Tomatoes and time management?

by | Oct 26, 2016

Time and task management have always been a bit if a weakness of mine, but I’ve coped previously because of the environments I’ve worked in.

A bit of history:

In my earliest work for a UK insurance claims department the work was just there and you did it: an endless pile of incoming claims to be resolved.

As a Loss Adjuster travelling across a territory to investigate and negotiate insurance claims, I had a personal assistant. In the days where they were often ‘just’ a secretary, I took mine out in every company for which I worked to show them the isolation of field work, the attitude of claimants, and generally gave them better training to empower them to make decisions based on experience. I gave them responsibility to decide what was important and make promises on my behalf, giving them permission to metaphorically sit on me until I had completed on “our” promises. Thus, my time and tasks were successfully managed. I could focus on the tasks.

As a teacher and teacher trainer/manager, full class schedules and limited availability of teachers for city-wide training times meant effective structures and constraints were already in place.

Now, as a freelancer with differing skills and looking for a new avenue to realise my potential, my thirst for reading and new information, coupled with the internet, is causing me problems. My close friends and colleagues have told me that talking to me is like a stream of consciousness with a wealth of knowledge and information, and ideas, but no focus. This is true, and my previous work history has had time and task management clearly defined and structured, but I never learned the self-discipline of time and task management. When faced with a host of tasks that need sorting into priority and time to do them, I find it difficult to organise.

I’m not the first with this dilemma, and certainly not the last, but it’s a little late in life to be learning these valuable skills!

Tomato?

To anyone familiar with the Pomodoro technique, you can probably stop reading now as it’s old news (maybe look up sitting kills!.) To anyone else: pomodoro is simply Italian for Tomato. A guy named Francesco Carillo was having a hard time managing all his tasks, and began using a tomato-shaped egg-timer the had in his kitchen to help him focus on a tasks.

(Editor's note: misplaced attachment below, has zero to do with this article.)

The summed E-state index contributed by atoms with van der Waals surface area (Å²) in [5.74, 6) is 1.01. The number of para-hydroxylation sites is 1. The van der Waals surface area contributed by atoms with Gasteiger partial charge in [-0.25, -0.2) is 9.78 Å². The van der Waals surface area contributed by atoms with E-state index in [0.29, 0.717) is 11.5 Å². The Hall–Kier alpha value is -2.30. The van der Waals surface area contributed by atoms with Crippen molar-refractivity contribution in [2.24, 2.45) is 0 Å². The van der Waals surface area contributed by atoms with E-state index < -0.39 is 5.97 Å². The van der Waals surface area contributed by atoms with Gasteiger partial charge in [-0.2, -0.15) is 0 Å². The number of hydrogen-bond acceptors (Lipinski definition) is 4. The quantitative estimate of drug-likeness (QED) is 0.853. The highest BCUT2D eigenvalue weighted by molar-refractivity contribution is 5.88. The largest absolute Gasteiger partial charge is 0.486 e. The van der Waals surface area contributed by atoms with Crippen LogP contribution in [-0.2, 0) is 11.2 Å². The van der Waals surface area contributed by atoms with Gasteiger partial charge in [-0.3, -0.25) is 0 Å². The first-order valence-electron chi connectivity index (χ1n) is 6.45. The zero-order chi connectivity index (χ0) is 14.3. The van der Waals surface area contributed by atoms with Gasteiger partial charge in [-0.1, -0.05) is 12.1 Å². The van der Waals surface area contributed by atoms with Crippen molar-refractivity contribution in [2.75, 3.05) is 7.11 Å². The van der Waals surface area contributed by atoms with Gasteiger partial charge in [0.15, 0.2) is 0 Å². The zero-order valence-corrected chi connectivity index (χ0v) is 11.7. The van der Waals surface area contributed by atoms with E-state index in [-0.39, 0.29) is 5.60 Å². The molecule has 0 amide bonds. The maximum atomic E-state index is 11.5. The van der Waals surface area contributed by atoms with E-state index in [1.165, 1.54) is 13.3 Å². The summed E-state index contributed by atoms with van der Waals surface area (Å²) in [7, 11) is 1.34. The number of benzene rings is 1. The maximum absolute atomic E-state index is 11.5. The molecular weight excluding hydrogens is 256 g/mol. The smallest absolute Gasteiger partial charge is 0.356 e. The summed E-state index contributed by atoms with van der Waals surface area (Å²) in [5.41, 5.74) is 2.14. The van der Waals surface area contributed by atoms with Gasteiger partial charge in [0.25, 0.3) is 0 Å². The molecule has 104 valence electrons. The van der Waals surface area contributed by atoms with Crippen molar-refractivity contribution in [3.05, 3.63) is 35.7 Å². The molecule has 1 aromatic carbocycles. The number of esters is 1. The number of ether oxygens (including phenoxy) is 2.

From Wikipedia:

There are six steps in the technique:

  • Decide on the task to be done.
  • Set the pomodoro timer (traditionally to 25 minutes).
  • Work on the task until the timer rings. If a distraction pops into your head, write it down, but immediately get back on task.
  • After the timer rings, put a checkmark on a piece of paper.[7]
  • If you have fewer than four checkmarks, take a short break (3–5 minutes), then go to step 1.

After four pomodoros, take a longer break (15–30 minutes), reset your checkmark count to zero, then go to step 1.

There are various apps and utilities that emulate a timer. My browser has a plugin that I click and all social media and news websites are locked for 25 minutes. Apps and plugins can emulate a sense of time passing (ticking) and a bell to signify time-out, but some people prefer to have a physical timer as motivation.

This article is being written with the timer ticking away and social media – as I write the bell has sounded, so I will take a break….

….and now I’m back. It’s also important to get off your seat and walk around as there is evidence that sitting kills!

The upshot is that this simple technique works for me. I love to read and can waste far too much time after seeing a news article in fact-checking or research to get an overview, or just more information. Blocking social media and news sites has helped a great deal.

(I’ve also blocked my laptop and PC to my home theatre box, so I have to actually set aside time to sit and watch it on the TV, or the iPad attached to the gym area! This has increased my use of the elliptical stepper and treadmill!)

The critics of this technique appear to be incredulous that people need to have an external influence to focus. Good for them that they can do this themselves either naturally or by being taught at an early age. For the creative, ill-disciplined, or otherwise restless minds out there, however, this can be a godsend.

Now I can find time-management to manage my tasks, I need to work on finding a way to select tasks and prioritise that works for me!

I guess the next task most important task is to search for suitable reading material, and then read it!

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